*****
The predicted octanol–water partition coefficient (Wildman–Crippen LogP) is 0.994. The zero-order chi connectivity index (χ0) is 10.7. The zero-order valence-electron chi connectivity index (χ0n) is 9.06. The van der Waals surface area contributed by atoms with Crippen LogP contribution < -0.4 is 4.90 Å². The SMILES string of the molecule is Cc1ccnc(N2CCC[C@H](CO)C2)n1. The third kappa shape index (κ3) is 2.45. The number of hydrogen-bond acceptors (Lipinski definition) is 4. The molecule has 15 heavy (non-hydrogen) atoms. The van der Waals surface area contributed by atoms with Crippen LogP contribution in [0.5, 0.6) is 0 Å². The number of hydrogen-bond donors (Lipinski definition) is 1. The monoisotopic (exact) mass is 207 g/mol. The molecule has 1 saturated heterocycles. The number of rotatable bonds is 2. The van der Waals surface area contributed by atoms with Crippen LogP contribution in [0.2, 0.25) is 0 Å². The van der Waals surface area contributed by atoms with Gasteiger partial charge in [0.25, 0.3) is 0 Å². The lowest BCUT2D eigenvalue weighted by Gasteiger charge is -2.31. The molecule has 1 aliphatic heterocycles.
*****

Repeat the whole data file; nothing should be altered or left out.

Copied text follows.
The predicted octanol–water partition coefficient (Wildman–Crippen LogP) is 0.994. The zero-order chi connectivity index (χ0) is 10.7. The zero-order valence-electron chi connectivity index (χ0n) is 9.06. The van der Waals surface area contributed by atoms with Crippen LogP contribution < -0.4 is 4.90 Å². The SMILES string of the molecule is Cc1ccnc(N2CCC[C@H](CO)C2)n1. The third kappa shape index (κ3) is 2.45. The number of hydrogen-bond acceptors (Lipinski definition) is 4. The molecule has 15 heavy (non-hydrogen) atoms. The van der Waals surface area contributed by atoms with Crippen LogP contribution in [0.5, 0.6) is 0 Å². The number of hydrogen-bond donors (Lipinski definition) is 1. The monoisotopic (exact) mass is 207 g/mol. The molecule has 1 saturated heterocycles. The number of rotatable bonds is 2. The van der Waals surface area contributed by atoms with Crippen LogP contribution in [0.2, 0.25) is 0 Å². The van der Waals surface area contributed by atoms with Gasteiger partial charge in [0.25, 0.3) is 0 Å². The lowest BCUT2D eigenvalue weighted by Gasteiger charge is -2.31. The molecule has 1 aliphatic heterocycles.